In the apartment building where Sheldon, Leonard and Penny (and later Amy) live, the elevator has been out of order throughout most of the series, forcing characters to have to use the stairs. Stairway conversations between characters occur in almost every episode, often serving as a transition between longer scenes. The Season 3 episode, "The Staircase Implementation" reveals that the elevator was broken when Leonard was experimenting with rocket fuel.[89] In the penultimate episode of the series, the elevator is returned to an operational state, causing Sheldon some angst.
Johnny Galecki as Leonard Hofstadter:[42] An experimental physicist with an IQ of 173, who received his PhD when he was 24 years old. Leonard is a nerd who loves video games, comic books, and Dungeons & Dragons. Leonard is the straight man of the series, in which he shares an apartment in Pasadena, CA, with Sheldon. Leonard is smitten with his new neighbor Penny when they first meet, and they eventually marry.
Leonard and Sheldon are brilliant physicists—geniuses in the laboratory but socially challenged everywhere else. Enter beautiful, street-smart neighbor Penny, who aims to teach them a thing or two about life. Despite their on-again, off-again relationship in the past, Leonard and Penny have finally gotten married. Even Sheldon has found a female companion, entering into a "relationship agreement" with neurobiologist Amy Farrah Fowler, and he recently took their relationship to the next level by marrying her after a long courtship. In their free time, Leonard and Sheldon enjoy fantasy role-playing games with their ever-expanding universe of friends, including fellow scientists Koothrappali, Wolowitz, and Wolowitz’s adorable microbiologist wife, Bernadette, who is adjusting to life with their two children.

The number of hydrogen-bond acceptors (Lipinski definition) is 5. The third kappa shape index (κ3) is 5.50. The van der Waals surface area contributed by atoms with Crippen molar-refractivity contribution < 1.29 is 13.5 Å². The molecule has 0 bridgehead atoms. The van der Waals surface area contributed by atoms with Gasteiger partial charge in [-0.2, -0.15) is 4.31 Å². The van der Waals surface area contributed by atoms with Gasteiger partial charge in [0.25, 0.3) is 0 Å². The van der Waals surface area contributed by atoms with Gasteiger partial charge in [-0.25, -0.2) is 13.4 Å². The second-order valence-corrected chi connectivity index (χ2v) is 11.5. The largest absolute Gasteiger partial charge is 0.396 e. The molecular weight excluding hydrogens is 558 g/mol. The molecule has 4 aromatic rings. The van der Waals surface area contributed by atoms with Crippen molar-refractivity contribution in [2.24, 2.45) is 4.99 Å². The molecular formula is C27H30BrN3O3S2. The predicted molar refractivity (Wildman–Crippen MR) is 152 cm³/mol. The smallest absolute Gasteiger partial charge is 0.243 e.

After learning Sheldon went behind their backs to work with the military again, Leonard and Howard say Sheldon is like Thomas Edison, taking credit for others' ideas, while they are more like Nikola Tesla. Leonard and Howard bring in Barry Kripke to help create a better idea than Sheldon's, but Kripke goes to the military himself, cutting all three of them out. Meanwhile, Bernadette fears Ruchi is trying to steal her projects at work while she is on maternity leave and enlists Raj to spy on her. Though he finds proof that Ruchi may be stealing from Bernadette, Raj tries to defend Ruchi like a boyfriend would, pointing out Bernadette's hypocrisy as she would most likely have stolen from other people's projects as well. Ruchi is not happy about this and promptly dumps Raj.